Friends: Just got back from Austin’s Ron Paul Fundraiser tonight. There were about 500 folks (at $100 per person = $50,000) which is several hundred more than they initially expected – most signed up at the last minute so the last fews days of event prep were frazzled. Apparently, the debates triggered a huge interest in Ron Paul. The crowd was unlike anything anyone could ever imagine: a guy with a mohawk spiked about 6 inches, young Latinos and Blacks in their droopy drawers with backwards baseball caps, cowboys in dusty jeans wearing boots, folks in shorts and flip flops, all mingling with the guys in suits and elegantly bejeweled ladies in gowns – all rocking and rolling to the live music of Jimmy Vaughn who is a huge Ron Paul fan. I chatted with a guy who said he only listens to liberal talk radio and he heard them talking very favorably about Ron Paul on liberal talk radio the day after the debate. Apparently, liberals are discovering Ron Paul and are taking him far more seriously than the so-called conservative radio talk show hosts who at best are marginalizing him (the Sean Hannity treatment).

    The line for the photo opts with Ron Paul was so long that it had to be cut off and there were a lot of disappointed Ron Paul fans (but they were understanding). Ron Paul is so easy to be around and chat with. I told him that liberals are discovering him and he needs to get on Air America. But I also had plenty of time to mingle – there were lots of young people there and many had only recently discovered Ron Paul. There were also lotsa constitutionalists, religious conservatives and Libertarians (my friends and activists) so fed up with the GOP that they said they wouldn’t even vote Republican unless Ron Paul was the GOP nominee.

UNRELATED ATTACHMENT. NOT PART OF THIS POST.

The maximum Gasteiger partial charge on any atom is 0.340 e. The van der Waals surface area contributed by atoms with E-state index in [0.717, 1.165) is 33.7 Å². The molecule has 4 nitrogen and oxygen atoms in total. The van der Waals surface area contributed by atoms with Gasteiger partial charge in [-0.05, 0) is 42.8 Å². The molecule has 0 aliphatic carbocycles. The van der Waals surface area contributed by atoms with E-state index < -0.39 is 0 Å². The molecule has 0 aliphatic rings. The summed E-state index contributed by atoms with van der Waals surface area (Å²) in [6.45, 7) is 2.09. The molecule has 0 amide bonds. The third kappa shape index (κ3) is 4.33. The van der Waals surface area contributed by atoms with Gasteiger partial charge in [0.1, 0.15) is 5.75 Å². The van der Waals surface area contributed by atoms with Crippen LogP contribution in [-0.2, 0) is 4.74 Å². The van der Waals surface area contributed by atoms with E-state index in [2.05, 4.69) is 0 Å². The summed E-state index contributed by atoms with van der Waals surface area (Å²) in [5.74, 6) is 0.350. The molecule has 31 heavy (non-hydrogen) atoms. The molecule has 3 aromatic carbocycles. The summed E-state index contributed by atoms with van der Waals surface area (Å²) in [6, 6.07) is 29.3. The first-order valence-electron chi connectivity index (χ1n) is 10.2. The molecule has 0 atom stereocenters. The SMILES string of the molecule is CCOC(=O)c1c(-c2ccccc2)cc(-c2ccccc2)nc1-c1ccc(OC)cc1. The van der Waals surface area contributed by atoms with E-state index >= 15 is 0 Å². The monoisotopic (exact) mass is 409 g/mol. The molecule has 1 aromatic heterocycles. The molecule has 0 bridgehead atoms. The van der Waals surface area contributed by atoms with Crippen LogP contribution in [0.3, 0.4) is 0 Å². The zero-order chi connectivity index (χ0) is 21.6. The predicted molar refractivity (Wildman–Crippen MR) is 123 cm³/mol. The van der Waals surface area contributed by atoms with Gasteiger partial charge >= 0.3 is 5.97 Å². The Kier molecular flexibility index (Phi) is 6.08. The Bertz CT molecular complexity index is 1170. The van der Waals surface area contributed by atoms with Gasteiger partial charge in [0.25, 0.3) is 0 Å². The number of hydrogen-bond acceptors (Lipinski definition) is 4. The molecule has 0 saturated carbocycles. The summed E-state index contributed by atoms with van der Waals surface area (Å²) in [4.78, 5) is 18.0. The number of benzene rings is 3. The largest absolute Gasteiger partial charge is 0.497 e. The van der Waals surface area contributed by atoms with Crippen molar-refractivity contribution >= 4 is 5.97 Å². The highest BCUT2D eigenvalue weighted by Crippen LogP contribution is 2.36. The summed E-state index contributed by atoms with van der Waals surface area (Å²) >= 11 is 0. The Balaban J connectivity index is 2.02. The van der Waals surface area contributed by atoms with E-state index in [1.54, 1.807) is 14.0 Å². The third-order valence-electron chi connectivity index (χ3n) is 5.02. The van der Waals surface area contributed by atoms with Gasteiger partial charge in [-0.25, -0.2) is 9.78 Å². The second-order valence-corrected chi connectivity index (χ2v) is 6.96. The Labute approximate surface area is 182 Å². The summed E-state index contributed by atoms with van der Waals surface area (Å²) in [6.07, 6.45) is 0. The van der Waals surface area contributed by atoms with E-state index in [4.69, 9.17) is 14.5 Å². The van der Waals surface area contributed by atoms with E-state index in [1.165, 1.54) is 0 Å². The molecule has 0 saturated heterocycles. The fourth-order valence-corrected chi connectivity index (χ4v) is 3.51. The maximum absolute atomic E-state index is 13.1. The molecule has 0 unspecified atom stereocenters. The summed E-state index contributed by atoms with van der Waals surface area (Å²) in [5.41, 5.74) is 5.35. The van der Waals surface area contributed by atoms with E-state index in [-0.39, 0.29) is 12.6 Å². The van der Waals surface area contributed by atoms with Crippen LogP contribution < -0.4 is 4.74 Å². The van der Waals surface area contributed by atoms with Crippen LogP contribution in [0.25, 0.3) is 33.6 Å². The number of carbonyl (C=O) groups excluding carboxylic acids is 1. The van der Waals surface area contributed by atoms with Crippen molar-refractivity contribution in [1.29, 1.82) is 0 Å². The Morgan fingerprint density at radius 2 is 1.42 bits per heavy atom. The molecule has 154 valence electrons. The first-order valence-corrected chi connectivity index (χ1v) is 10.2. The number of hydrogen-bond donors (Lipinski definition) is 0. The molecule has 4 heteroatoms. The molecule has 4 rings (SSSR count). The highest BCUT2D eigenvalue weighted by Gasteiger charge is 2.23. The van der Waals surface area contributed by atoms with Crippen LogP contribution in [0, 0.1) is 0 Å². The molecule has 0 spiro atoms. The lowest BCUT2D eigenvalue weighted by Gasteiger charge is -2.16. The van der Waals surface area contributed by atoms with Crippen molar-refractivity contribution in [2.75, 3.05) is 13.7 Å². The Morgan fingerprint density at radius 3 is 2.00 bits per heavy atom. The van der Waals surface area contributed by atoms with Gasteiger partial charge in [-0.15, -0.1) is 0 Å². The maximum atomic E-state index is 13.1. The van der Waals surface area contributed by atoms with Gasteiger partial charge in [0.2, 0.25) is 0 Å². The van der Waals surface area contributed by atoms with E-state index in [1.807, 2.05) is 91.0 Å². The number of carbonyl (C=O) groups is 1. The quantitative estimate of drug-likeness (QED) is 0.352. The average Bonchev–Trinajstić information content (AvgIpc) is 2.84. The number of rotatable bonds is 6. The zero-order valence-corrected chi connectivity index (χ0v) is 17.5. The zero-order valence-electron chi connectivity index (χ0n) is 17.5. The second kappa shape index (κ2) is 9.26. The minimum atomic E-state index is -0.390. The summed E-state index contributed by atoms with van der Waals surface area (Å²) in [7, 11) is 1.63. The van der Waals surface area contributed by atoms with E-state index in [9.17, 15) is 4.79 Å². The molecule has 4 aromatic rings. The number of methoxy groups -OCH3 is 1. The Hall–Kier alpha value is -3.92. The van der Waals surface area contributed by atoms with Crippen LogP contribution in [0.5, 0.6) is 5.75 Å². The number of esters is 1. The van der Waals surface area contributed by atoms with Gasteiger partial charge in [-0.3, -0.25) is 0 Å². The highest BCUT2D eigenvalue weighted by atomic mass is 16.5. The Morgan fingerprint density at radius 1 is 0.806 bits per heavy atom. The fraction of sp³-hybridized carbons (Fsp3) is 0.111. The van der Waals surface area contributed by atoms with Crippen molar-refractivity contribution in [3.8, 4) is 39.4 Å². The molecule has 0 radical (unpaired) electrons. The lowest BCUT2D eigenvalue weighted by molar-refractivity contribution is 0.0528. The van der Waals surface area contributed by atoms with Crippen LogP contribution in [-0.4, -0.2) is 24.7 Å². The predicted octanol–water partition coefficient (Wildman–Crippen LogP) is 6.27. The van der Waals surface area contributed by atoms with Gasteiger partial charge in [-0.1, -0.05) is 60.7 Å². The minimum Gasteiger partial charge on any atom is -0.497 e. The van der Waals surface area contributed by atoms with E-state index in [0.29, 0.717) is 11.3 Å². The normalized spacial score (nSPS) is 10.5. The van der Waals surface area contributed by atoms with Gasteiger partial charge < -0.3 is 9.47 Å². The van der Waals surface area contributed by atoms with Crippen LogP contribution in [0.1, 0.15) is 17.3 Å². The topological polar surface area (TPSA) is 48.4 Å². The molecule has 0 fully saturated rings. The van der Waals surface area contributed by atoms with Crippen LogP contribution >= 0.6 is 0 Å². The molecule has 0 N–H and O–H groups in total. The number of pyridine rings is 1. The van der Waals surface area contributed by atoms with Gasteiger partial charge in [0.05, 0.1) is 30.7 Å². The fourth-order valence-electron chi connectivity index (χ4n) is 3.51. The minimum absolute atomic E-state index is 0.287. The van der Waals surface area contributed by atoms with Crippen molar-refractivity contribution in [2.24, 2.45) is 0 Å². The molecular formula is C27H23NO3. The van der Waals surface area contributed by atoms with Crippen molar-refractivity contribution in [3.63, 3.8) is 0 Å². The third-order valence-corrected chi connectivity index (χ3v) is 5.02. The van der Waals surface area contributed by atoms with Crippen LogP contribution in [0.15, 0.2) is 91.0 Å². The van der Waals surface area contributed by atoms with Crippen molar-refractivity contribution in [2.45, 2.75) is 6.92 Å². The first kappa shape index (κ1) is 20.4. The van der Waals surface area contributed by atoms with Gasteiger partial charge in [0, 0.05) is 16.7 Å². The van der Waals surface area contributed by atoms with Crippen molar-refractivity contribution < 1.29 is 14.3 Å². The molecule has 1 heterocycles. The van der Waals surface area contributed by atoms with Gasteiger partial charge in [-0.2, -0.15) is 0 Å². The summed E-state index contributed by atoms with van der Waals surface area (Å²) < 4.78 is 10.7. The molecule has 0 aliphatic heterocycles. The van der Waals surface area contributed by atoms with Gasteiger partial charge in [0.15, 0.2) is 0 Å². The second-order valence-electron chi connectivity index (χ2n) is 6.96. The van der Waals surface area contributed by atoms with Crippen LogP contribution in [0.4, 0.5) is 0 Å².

Ron Paul’s speech wasn’t a prepared speech. He just spoke like he was having a very relaxed conversation with the crowd, talked about the constitution, freedom etc. – pretty much a highly condensed version of his newsletters. Interestingly, Ron Paul stated that he supported life and the crowd roared. I was chatting with a Black guy with some sort of short dreadlocks for a hairdo and he was telling me that he discovered Jesus and was now thilled that he discovered Ron Paul.

    I think we’ve got a real candidate for real people. Too bad the media hates him and will do its absolute best to kill his chances while keeping him away from the American public!!

    Americans of all stripes are waking up to Ron Paul. This is really amazing stuff – Ron Paul can connect with people across an extremely wide cross section of the cultural and political spectrum. I believe this event was the most fascinating sociological experience I’ve every encountered.

    Oh, one more thing – Ron Paul has a huge banner of the Constitution and insists that it be the backdrop of his photo opts. Anybody who get their picture taken with Ron Paul always has the Constitution behind them, when possible. The Constitution is Ron Paul’s calling card.

  3. Did I mention that I get scared when the general populace starts supporting someone?